Building record MYO785 - 54 & 56-58 Stonegate

Summary

Formerly known as: Nos.32, 33 AND 34 STONEGATE. Part of row of houses, now two shops. Early C14 with later alteration; C19 shopfronts. Timber-framed, plastered at front, rendered at rear; timber shopfronts and eaves guttering; pantile roof with brick stacks and one raking dormer with 2x4-pane Yorkshire sash window at front.

Location

Grid reference Centred SE 6028 5208 (14m by 14m)
Map sheet SE65SW
Unitary Authority City of York, North Yorkshire

Map

Type and Period (5)

Full Description

Formerly known as: Nos.32, 33 AND 34 STONEGATE. Part of row of houses, now two shops. Early C14 with later alteration; C19 shopfronts. Timber-framed, plastered at front, rendered at rear; timber shopfronts and eaves guttering; pantile roof with brick stacks and one raking dormer with 2x4-pane Yorkshire sash window at front.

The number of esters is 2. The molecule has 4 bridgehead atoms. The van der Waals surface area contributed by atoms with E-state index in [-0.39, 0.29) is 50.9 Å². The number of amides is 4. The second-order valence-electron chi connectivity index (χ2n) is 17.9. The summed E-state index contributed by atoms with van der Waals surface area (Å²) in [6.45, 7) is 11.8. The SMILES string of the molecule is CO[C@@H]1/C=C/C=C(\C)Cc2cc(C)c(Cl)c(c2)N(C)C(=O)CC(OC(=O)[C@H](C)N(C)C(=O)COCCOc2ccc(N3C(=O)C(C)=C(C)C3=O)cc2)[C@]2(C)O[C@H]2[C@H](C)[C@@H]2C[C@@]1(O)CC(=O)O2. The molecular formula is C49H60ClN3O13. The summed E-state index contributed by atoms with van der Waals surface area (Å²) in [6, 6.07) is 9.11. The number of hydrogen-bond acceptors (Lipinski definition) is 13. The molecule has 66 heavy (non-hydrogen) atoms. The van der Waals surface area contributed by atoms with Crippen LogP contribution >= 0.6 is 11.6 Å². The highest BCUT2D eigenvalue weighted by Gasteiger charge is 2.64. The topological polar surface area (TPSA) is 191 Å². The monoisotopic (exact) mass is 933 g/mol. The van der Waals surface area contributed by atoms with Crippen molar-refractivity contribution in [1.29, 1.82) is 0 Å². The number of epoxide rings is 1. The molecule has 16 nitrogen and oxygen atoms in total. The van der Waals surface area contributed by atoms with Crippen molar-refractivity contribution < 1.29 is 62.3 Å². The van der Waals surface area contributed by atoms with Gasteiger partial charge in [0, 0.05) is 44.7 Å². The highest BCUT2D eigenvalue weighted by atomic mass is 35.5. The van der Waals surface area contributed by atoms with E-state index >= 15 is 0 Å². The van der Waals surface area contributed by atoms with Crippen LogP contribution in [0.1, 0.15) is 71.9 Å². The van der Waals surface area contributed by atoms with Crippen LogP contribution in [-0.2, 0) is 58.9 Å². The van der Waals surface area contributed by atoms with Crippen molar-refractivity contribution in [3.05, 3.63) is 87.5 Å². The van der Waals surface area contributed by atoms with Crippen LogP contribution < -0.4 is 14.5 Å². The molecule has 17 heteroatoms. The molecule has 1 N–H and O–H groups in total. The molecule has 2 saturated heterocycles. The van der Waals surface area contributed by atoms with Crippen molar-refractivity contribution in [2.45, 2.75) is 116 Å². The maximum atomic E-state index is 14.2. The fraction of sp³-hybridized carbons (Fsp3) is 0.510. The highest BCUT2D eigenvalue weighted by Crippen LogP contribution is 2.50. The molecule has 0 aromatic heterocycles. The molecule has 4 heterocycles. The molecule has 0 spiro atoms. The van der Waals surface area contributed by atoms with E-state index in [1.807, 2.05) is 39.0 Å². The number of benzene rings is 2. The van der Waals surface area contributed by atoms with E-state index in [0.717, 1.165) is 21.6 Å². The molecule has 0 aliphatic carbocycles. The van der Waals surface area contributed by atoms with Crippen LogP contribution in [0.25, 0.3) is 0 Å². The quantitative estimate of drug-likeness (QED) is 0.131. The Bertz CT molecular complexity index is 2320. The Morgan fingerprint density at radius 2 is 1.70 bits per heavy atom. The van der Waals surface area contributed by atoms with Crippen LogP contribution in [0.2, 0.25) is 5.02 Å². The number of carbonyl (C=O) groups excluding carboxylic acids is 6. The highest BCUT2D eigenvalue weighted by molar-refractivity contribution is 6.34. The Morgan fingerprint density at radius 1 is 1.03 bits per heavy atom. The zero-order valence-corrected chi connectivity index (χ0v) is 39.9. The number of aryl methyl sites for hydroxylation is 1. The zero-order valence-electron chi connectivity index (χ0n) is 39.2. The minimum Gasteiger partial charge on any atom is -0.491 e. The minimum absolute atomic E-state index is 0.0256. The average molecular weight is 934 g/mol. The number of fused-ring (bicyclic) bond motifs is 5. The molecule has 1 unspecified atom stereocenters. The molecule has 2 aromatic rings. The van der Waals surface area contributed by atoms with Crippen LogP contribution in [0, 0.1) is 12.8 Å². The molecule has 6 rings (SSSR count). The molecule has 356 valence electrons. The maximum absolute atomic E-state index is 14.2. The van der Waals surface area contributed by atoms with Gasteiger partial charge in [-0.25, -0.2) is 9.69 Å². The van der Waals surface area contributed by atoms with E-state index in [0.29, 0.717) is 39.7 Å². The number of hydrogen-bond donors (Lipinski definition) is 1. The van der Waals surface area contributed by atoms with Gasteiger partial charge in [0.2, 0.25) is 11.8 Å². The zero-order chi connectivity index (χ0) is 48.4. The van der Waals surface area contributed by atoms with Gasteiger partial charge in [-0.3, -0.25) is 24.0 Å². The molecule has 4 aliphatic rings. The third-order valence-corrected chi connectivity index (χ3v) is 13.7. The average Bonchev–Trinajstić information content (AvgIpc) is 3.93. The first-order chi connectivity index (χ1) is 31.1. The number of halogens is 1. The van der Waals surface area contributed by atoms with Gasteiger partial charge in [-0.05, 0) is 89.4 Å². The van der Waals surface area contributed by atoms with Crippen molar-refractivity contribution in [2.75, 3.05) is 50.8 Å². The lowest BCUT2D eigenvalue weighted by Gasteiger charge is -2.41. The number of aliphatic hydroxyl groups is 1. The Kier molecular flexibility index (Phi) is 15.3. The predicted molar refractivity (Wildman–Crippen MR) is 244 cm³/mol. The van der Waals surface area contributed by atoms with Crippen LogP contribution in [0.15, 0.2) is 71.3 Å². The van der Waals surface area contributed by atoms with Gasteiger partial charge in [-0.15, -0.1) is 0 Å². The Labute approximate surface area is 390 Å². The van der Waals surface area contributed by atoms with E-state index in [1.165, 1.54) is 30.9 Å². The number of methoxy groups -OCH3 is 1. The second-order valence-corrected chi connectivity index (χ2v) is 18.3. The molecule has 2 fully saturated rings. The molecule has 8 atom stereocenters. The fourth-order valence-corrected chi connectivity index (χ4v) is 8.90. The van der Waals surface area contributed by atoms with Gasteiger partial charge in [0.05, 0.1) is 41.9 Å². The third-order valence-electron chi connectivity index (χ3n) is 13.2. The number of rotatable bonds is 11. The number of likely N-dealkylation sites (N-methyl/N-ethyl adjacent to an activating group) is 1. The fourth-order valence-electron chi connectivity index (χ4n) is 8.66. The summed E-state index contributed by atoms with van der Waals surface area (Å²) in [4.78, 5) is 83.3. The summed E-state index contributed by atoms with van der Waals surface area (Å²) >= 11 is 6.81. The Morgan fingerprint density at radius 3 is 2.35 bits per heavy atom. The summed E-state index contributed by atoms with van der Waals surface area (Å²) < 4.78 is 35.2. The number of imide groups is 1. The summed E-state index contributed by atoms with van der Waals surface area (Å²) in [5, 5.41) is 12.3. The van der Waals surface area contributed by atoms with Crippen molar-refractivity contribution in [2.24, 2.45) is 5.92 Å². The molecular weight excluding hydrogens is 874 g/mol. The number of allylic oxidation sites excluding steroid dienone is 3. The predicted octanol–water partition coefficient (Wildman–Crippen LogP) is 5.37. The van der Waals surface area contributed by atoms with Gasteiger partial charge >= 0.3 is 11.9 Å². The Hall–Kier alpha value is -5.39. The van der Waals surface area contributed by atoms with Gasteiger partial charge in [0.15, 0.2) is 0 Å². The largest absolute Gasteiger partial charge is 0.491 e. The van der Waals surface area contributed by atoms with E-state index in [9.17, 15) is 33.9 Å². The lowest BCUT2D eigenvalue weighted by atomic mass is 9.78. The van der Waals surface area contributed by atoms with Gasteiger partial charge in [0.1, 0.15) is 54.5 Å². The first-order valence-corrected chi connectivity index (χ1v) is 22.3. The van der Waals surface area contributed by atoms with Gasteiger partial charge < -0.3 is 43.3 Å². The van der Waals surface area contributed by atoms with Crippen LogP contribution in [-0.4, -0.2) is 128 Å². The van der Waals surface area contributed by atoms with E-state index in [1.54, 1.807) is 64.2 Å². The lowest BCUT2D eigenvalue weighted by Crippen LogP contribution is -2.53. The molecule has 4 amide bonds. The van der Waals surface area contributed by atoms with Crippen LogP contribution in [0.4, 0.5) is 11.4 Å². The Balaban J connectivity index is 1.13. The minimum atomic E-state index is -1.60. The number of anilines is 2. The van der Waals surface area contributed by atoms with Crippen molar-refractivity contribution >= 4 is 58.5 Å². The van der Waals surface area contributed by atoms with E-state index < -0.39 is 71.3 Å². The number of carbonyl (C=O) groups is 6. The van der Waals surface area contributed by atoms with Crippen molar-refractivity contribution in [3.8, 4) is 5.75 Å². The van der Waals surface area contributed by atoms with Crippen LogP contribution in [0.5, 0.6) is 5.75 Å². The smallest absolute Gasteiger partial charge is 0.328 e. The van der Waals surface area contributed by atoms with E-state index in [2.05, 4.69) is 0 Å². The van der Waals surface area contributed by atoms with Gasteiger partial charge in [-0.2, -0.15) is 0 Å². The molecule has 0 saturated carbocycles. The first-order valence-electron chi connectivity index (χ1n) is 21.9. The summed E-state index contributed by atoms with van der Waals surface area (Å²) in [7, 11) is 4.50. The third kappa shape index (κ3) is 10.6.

EXTERIOR: 3 storeys with attic; 5-bay front, with jettied upper floors. Shopfronts have large-pane windows over flush- or sunk-panelled risers and half-glazed doors: part framed in fluted cast-iron columns, part in plain pilasters with acanthus blocks at the head: vestigial cornice overall. At far right end, battened door in ovolo moulded architrave beside 9-pane fixed light. First floor windows are canted oriels: two left windows have 8:16:8-pane sashes; to right, one has 4:12:4-pane sashes, one four unequal 15-pane sashes: at far right end, 12-pane sash. All remaining windows are Yorkshire sashes, either 2x6-pane, 2x12-pane, 3x9-pane or 2x4-pane, except for 2-light window at far right end with C20 glazing. Eaves cornice is plain at left end, modillioned at right, with fluted inverted bell rainwater head at right of centre.